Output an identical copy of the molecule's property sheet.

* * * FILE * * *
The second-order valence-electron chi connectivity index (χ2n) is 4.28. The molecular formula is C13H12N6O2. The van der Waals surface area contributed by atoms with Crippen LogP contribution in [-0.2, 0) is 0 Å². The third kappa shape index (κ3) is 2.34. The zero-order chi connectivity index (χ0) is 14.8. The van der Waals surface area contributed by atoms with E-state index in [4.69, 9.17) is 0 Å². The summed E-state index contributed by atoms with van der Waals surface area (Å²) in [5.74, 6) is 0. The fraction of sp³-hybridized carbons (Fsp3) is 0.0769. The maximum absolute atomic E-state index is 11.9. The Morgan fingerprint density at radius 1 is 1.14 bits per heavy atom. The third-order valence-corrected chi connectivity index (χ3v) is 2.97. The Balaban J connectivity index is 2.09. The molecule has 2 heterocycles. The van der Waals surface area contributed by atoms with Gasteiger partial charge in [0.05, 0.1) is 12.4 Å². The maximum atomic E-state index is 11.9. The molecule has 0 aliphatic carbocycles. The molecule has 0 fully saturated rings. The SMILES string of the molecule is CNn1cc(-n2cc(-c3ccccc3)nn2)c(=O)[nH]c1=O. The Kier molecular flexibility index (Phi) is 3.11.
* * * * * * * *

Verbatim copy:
The second-order valence-electron chi connectivity index (χ2n) is 4.28. The molecular formula is C13H12N6O2. The van der Waals surface area contributed by atoms with Crippen LogP contribution in [-0.2, 0) is 0 Å². The third kappa shape index (κ3) is 2.34. The zero-order chi connectivity index (χ0) is 14.8. The van der Waals surface area contributed by atoms with E-state index in [4.69, 9.17) is 0 Å². The summed E-state index contributed by atoms with van der Waals surface area (Å²) in [5.74, 6) is 0. The fraction of sp³-hybridized carbons (Fsp3) is 0.0769. The maximum absolute atomic E-state index is 11.9. The Morgan fingerprint density at radius 1 is 1.14 bits per heavy atom. The third-order valence-corrected chi connectivity index (χ3v) is 2.97. The Balaban J connectivity index is 2.09. The molecule has 2 heterocycles. The van der Waals surface area contributed by atoms with Gasteiger partial charge in [0.05, 0.1) is 12.4 Å². The maximum atomic E-state index is 11.9. The molecule has 0 aliphatic carbocycles. The molecule has 0 fully saturated rings. The SMILES string of the molecule is CNn1cc(-n2cc(-c3ccccc3)nn2)c(=O)[nH]c1=O. The Kier molecular flexibility index (Phi) is 3.11.